The head of CD Projekt Red noted a few crucial details about Cyberpunk 2077. Among them, he called their crunch “not that bad – and never was.”
In an investor call, co-CEO Adam Kicinski allayed fears over the delays to Cyberpunk 2077. He notes that a big chunk of the dev team is not on crunch. He also details how the company works out the crunch they have for the game.
CP2077 crunch is “not that bad,” says CEO
In May last year, CD Projekt Red promised a more “humane” approach to crunch. The video game industry has one of the worst crunches in any industry. This detail is especially true in places countries like the United States.
— Adam Badowski⚡️ (@AdamBadowski) September 30, 2020
Statistics note that some companies expect 100-hour crunches for some studios. These generally happen during the last leg of the game, months, or weeks right before launch.
CD Projekt Red never promised to eliminate crunch, but he noted that they embrace “non-obligatory crunch” policies. These include extra pay for every additional hour worked, together with longer dev cycles.
In an investor call following the delay announcement, co-CEO Adam Kicinski addresses the crunch. He implies so far that the information that the media got is overblown.
“Regarding crunch; actually, it’s not that bad – and never was,” said Kicinski in the transcript. “Of course it’s a story that has been picked up by the media, and some people have been crunching heavily, but a large part of the team is not crunching at all since they have finished their work;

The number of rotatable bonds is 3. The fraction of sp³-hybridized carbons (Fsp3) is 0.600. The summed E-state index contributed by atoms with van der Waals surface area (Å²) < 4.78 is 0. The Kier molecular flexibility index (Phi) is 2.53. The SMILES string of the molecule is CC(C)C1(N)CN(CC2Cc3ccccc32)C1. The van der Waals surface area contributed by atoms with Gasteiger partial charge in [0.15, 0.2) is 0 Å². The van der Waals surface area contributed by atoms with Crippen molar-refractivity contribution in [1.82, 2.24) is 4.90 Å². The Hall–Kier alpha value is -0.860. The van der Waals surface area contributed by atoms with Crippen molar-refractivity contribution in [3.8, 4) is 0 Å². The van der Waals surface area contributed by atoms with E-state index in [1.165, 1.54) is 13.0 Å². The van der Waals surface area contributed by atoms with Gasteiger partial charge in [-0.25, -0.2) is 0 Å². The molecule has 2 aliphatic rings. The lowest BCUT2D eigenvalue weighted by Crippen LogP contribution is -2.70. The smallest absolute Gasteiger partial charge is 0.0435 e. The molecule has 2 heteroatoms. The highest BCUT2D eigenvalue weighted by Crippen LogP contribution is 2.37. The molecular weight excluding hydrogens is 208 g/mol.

“It’s mostly about Q&A and engineers, programmers – but it’s not that heavy; of course, it will be extended a bit, but we have feedback from the team; they’re happy about the extra three weeks, so we don’t see any threats regarding crunch.”
Leaks say the company has 100-hour weeks
CD Projekt Red has received much criticism over the crunch related to Cyberpunk 2077. In a recent tweet, Bloomberg correspondent Jason Schreier reports that the company has 100-hour weeks.
Look, a CDPR dev told me recently that they'd just clocked a 100-hour week. Another (former) dev just told me they saw some of their friends there and they looked "physically ill." So kindly gtfo with the "but but but I work long hours too" responses
— Jason Schreier (@jasonschreier) October 27, 2020
“Look, a CDPR dev told me recently that they’d just clocked a 100-hour week,” he said in a tweet. “Another (former) dev just told me they saw some of their friends there, and they looked ‘physically ill.’ So kindly gtfo with the ‘but but but I work long hours too’ responses.”
In the same call, Kicinski notes that the game is ready for PC and next-gen consoles. The problems they’re experiencing are related to the current-gen consoles.
“We underestimated the time required for the very final processes,” Kicinski said. “The game is ready for the PC and runs great on the next-gen consoles, and could be shipped on the scheduled date on those platforms.”
Cyberpunk 2077 will release nine versions of the game. These will include PC, Xbox One and One X, PS4 and PS4 Pro, Xbox Series S and X, PS5, and Stadia.
Featured image courtesy of Cyberpunk 2077/Youtube Screenshot